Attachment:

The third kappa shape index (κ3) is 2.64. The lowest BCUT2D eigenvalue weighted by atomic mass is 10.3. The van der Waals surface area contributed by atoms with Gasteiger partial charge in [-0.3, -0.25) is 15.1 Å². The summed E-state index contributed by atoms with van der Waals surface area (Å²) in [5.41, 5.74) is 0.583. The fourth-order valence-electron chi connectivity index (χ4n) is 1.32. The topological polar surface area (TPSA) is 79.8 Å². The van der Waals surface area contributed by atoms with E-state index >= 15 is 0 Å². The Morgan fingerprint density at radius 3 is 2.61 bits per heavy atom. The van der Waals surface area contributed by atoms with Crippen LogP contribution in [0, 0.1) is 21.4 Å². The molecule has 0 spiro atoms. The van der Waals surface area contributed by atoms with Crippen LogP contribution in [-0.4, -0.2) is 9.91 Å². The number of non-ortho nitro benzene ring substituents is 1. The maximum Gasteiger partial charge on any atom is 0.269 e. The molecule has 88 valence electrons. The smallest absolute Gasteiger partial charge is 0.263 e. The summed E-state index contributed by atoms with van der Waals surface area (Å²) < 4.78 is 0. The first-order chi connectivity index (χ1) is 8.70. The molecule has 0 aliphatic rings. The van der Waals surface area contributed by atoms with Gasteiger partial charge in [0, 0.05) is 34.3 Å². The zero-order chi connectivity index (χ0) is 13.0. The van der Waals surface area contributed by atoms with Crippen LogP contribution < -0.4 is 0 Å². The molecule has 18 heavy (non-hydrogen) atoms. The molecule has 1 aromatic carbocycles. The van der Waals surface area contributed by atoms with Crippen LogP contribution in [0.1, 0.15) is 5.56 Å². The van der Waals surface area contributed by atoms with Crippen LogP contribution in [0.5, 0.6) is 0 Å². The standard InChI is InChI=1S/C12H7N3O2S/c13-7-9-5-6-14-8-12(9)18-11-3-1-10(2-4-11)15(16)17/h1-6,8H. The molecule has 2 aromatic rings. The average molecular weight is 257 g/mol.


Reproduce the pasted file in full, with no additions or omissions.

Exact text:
The third kappa shape index (κ3) is 2.64. The lowest BCUT2D eigenvalue weighted by atomic mass is 10.3. The van der Waals surface area contributed by atoms with Gasteiger partial charge in [-0.3, -0.25) is 15.1 Å². The summed E-state index contributed by atoms with van der Waals surface area (Å²) in [5.41, 5.74) is 0.583. The fourth-order valence-electron chi connectivity index (χ4n) is 1.32. The topological polar surface area (TPSA) is 79.8 Å². The van der Waals surface area contributed by atoms with E-state index >= 15 is 0 Å². The Morgan fingerprint density at radius 3 is 2.61 bits per heavy atom. The van der Waals surface area contributed by atoms with Crippen LogP contribution in [0, 0.1) is 21.4 Å². The molecule has 0 spiro atoms. The van der Waals surface area contributed by atoms with Crippen LogP contribution in [-0.4, -0.2) is 9.91 Å². The number of non-ortho nitro benzene ring substituents is 1. The maximum Gasteiger partial charge on any atom is 0.269 e. The molecule has 88 valence electrons. The smallest absolute Gasteiger partial charge is 0.263 e. The summed E-state index contributed by atoms with van der Waals surface area (Å²) < 4.78 is 0. The first-order chi connectivity index (χ1) is 8.70. The molecule has 0 aliphatic rings. The van der Waals surface area contributed by atoms with Gasteiger partial charge in [0, 0.05) is 34.3 Å². The zero-order chi connectivity index (χ0) is 13.0. The van der Waals surface area contributed by atoms with Crippen LogP contribution < -0.4 is 0 Å². The molecule has 18 heavy (non-hydrogen) atoms. The molecule has 1 aromatic carbocycles. The van der Waals surface area contributed by atoms with Crippen LogP contribution in [0.1, 0.15) is 5.56 Å². The van der Waals surface area contributed by atoms with Crippen LogP contribution in [0.5, 0.6) is 0 Å². The standard InChI is InChI=1S/C12H7N3O2S/c13-7-9-5-6-14-8-12(9)18-11-3-1-10(2-4-11)15(16)17/h1-6,8H. The molecule has 2 aromatic rings. The average molecular weight is 257 g/mol.